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The dos and don'ts of becoming a master networker

It's all about relationships
Wednesday, February 3, 2016 - 09:00
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It's all about relationships

When it comes to marketing your business, it’s all about the relationships you develop. People want to do business with people they know, like and trust. In other words, your potential customers need to get to know you before you can win them over.

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Networking is a key part of your business success. Think about it: people are always looking for personal recommendations for an auto repair shop. They don’t care about the fancy ads on TV. They want to know they can trust their car mechanic. A personal recommendation is like gold. If you are the one out there connecting with people, then you’re more likely to be that person who’s recommended by others as a trustworthy mechanic.

So how can you get people to know you? It comes down to becoming a master networker. Of course, you can’t just wave a magic wand and become the king or queen of connections over night. There is some skill and artistry at work. Below are a few dos and don’ts to help you increase your connections and make the most of your networking efforts.

Here’s what you should (and shouldn’t) do as you network:

Do join associations, including the Chamber of Commerce, BNI (Business Networking International), Rotary, Kiwanis, and others.

Don’t assume joining is enough. Anyone can sign up and say they’re a member, but only those who actively participate will see a true and lasting benefit.

That means attending meetings, events, ribbon cuttings and any other social gatherings that serve as an opportunity for you to meet and connect with people.

How to attend (and make the most of) an event

Even the simple act of attending an event requires strategy and forethought. If you go in without a plan, you’ll either spend your time unsure of who to talk to, or you’ll miss out on an opportunity that could have evolved into a lasting relationship.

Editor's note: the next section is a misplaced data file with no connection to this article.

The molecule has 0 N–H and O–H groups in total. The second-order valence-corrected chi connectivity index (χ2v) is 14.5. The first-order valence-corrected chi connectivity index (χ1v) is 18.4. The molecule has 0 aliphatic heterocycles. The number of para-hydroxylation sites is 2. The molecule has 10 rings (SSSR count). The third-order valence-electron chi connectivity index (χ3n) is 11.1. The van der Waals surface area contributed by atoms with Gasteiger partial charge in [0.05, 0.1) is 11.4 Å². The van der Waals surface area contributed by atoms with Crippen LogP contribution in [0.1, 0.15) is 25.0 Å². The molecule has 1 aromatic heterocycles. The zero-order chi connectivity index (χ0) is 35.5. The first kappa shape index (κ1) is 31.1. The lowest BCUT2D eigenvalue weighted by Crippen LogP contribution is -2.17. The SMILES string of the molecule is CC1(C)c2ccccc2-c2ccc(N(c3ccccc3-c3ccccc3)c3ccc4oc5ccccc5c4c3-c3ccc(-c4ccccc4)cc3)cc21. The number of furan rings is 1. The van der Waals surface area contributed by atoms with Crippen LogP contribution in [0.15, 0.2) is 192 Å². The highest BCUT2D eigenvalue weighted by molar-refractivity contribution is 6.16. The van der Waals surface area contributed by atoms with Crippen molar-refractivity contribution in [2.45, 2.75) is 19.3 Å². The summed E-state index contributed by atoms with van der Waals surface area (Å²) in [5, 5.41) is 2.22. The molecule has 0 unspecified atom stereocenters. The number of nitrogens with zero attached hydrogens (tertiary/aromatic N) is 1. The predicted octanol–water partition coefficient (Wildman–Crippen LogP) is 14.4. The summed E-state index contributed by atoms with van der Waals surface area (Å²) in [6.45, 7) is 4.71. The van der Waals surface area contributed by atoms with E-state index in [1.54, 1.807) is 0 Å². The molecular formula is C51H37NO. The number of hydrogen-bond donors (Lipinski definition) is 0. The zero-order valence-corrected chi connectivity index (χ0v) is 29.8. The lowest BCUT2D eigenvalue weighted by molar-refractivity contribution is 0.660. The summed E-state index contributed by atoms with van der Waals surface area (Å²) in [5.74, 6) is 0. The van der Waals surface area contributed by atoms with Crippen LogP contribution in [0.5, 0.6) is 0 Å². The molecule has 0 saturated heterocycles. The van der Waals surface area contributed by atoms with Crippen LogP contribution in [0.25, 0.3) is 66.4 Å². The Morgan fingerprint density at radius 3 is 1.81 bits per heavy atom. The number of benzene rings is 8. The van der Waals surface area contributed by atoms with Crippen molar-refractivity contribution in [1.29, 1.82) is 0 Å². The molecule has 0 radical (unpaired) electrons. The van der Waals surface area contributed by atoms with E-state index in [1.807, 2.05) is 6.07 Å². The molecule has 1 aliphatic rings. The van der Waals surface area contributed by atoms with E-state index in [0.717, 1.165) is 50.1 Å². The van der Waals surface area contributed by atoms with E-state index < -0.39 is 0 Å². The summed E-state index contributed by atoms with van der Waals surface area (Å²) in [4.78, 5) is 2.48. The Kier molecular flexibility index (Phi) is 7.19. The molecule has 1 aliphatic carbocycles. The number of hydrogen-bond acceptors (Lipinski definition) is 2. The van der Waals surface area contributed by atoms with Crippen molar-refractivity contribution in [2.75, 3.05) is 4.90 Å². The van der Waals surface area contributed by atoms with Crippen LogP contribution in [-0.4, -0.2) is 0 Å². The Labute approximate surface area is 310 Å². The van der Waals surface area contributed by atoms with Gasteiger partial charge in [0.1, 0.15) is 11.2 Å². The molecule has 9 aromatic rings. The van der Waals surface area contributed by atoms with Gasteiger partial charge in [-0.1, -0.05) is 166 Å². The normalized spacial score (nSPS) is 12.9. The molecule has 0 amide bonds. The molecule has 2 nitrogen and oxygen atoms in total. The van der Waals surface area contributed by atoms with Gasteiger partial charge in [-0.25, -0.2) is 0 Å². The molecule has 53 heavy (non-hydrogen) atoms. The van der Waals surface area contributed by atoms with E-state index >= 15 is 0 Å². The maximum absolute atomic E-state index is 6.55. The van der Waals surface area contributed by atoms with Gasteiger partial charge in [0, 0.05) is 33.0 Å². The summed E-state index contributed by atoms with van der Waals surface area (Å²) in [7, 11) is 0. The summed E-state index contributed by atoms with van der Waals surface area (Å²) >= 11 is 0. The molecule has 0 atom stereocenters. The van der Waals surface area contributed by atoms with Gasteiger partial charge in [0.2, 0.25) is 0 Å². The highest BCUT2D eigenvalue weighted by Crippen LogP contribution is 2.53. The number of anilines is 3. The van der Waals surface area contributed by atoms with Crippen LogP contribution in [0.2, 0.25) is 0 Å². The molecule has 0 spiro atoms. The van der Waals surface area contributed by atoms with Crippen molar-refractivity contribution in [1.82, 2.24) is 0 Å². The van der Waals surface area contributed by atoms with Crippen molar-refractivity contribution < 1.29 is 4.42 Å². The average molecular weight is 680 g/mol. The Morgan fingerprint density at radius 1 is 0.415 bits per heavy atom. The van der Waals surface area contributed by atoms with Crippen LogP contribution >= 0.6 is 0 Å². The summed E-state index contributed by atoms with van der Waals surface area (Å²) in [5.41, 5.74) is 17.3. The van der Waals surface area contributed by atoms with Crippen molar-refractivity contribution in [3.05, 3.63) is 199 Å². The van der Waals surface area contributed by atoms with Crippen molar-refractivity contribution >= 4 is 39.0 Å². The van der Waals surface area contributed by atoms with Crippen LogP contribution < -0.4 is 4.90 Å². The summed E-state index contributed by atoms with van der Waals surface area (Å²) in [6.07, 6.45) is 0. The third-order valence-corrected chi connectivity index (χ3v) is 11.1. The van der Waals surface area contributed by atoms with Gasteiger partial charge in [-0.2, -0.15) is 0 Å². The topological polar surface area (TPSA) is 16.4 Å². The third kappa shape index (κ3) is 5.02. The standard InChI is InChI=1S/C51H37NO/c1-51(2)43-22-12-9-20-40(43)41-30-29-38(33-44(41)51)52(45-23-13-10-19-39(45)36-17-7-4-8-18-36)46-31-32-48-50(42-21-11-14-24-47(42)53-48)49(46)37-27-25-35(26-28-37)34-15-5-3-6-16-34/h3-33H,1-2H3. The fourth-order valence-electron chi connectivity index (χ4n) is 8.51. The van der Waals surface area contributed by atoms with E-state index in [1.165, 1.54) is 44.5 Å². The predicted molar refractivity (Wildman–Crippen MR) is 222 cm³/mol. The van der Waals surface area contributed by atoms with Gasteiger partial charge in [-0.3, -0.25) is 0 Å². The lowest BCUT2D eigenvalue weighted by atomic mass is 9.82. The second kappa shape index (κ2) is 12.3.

We suggest you do spend time preparing for your event. This includes seeing – if possible – who has registered. From that list, pick out a few specific people you intend to meet. Make sure this is a reasonable amount of people so that it gives you enough time to converse and establish a connection.

Do know where to wear your nametag. Yes, there is a “right place” to wear it! It’s best if you wear your nametag on the right half of your chest, since most people shake with their right hands. As they greet you, their eyes will naturally travel from your hand up to your nametag.

As you engage in conversations, do your best to listen more than talk. Believe it or not, the best way to sell your offering is to sit back and let others engage with you. It comes across as a negative experience when you’re the one doing all the talking. So instead, let them do the talking, so that they walk away feeling good about that connection. Your goal is to keep the focus on the other person (take this opportunity to gather information on that person for use later on).

Don’t be a bragger about your business or personal life. Stay humble, approachable, and likeable. 

Do ask for business cards from those you have conversations with.

Don’t write on business cards in front of the giver. Even if they’ve provided space on the cards for you to write on, don’t do it. It can come across as disrespectful. Err on the side of caution.

Don’t be the person who shoves their business cards and brochures into people’s faces. Save your cards for those you’ve truly connected with. Similarly, don’t be the first to mention your business. This comes across as too pushy, and will likely be seen as a turnoff.

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